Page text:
Leading & Managing Remote Teams

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Author: Mags Treanor

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04.14.2020

I recently co-hosted the first in a series of online workshops around the topic of leading & managing remote teams. Remote teams are nothing new for many of us, but who could have been prepared for going 100% remote with practically no notice and in many cases not even the right technology set up.
The workshop went for two hours and involved a mix of trainer input, participant discussion, breakout rooms (a great feature in zoom), ending with concrete tips from both the trainers and participants, along with a copy of all slides and whiteboard output sent to each participant as a follow up. Below I’ve summarised some of the tips we went through during our session.

Finding the balance of checking in on team members vs. checking up on them.
Depending on the experience and motivation levels of your team member, it is often very different for each individual. Situational leadership is of pivotal importance when working remotely. Ask yourself how much support your team member needs and ensure that they see you online – video calls are best, as often as necessary to stay on top of things. Set expectations together and agree upon them, along with timelines and agreed check in times to catch up and review where you are.

Understanding how trust works remotely.
The workshop touched on different types of trust. Deterrence based trust is based on fear of reprisal is the trust is in any way violated. Knowledge based trust works around predictability of behaviour based on the history of previous interactions, whereas identification-based trust exists around a mutual understanding of each other’s intentions and appreciation of the other person’s wants and desires. Identification based trust among remote teams is the cornerstone of being both a successful leader and manager– when trust is at win-win levels, motivation, high performance and excellent results are at their best.

Remote ways to Communicate. In the current situation, the word ‘isolation’ is coming up a lot .Currently, remote teams are not made up of individuals who have asked to work at home, or team members who spend one or two days in their home office before returning to work. This has been thrown at people, and not only are they working from home, they are also faced with social distancing and there is a high sense of loneliness and insecurity in the air. As a manager, you need to define deadlines and deliverables within the team and to agree on the results you all need to achieve. As a leader, communication is about presence and understanding. You may need to reassure and connect with people even more than you have done previously.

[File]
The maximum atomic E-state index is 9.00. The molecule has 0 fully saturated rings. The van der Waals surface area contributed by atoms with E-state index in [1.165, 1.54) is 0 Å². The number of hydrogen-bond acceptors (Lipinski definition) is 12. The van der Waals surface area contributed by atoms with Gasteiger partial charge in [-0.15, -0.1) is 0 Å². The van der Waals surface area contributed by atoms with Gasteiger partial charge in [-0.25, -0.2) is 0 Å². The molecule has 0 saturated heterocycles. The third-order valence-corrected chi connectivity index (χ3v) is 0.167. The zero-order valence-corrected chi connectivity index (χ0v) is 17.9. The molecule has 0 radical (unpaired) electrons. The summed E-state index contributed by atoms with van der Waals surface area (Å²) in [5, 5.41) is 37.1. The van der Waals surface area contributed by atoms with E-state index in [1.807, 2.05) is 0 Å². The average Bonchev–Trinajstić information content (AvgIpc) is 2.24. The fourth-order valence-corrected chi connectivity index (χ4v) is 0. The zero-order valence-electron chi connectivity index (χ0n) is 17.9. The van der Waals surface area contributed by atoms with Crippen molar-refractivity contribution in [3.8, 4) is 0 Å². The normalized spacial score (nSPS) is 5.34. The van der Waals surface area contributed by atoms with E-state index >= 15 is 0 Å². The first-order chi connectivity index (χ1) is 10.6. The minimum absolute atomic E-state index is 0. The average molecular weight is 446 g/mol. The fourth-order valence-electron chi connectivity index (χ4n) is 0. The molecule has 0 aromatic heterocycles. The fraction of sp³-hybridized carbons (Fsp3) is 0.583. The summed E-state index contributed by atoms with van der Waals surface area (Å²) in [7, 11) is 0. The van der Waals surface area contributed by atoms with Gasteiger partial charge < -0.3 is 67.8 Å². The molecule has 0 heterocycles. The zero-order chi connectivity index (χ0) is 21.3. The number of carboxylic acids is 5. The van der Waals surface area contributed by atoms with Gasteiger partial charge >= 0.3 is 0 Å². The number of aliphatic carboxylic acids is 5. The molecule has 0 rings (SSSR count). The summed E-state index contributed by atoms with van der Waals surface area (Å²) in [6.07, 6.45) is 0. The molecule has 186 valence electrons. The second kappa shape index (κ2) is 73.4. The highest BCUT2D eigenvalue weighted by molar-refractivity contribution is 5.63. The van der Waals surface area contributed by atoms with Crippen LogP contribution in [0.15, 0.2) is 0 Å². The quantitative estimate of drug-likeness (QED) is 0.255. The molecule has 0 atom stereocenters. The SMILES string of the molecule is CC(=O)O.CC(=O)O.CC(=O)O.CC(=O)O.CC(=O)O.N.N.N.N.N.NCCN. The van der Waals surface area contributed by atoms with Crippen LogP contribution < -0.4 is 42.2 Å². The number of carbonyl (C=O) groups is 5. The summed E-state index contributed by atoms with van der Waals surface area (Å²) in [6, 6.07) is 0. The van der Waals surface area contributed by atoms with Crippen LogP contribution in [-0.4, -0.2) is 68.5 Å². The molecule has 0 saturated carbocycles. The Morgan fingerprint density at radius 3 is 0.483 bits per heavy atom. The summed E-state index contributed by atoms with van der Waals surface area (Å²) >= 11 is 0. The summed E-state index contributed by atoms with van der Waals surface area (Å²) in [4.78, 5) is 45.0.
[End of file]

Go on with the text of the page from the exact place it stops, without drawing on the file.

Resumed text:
Shared Breaks.
Planning online meet ups with your team during lunch breaks or a happy hour get together is a good way to keep up momentum. It helps hold the team together and strengthens relationship building. And it doesn’t have to be something that only you organise. Once you get the wheels in motion, team members can start having their own social meet ups in an online remote setting. Just remember to remind them which social media tools they can legally use when organising work meet ups, as data privacy can be an issue.
This workshop addressed the topic of managing and leading teams, and was the first in a series of two hour online workshops built around leading, communicating and working remotely.

Other Online Workshops Include:

  • Presenting Online – Engage your Remote AudienceCommunication
  • Tips for Remote Teams
  • Time & Self Management Working Remotely
  • Motivation and Momentum in Remote Teams
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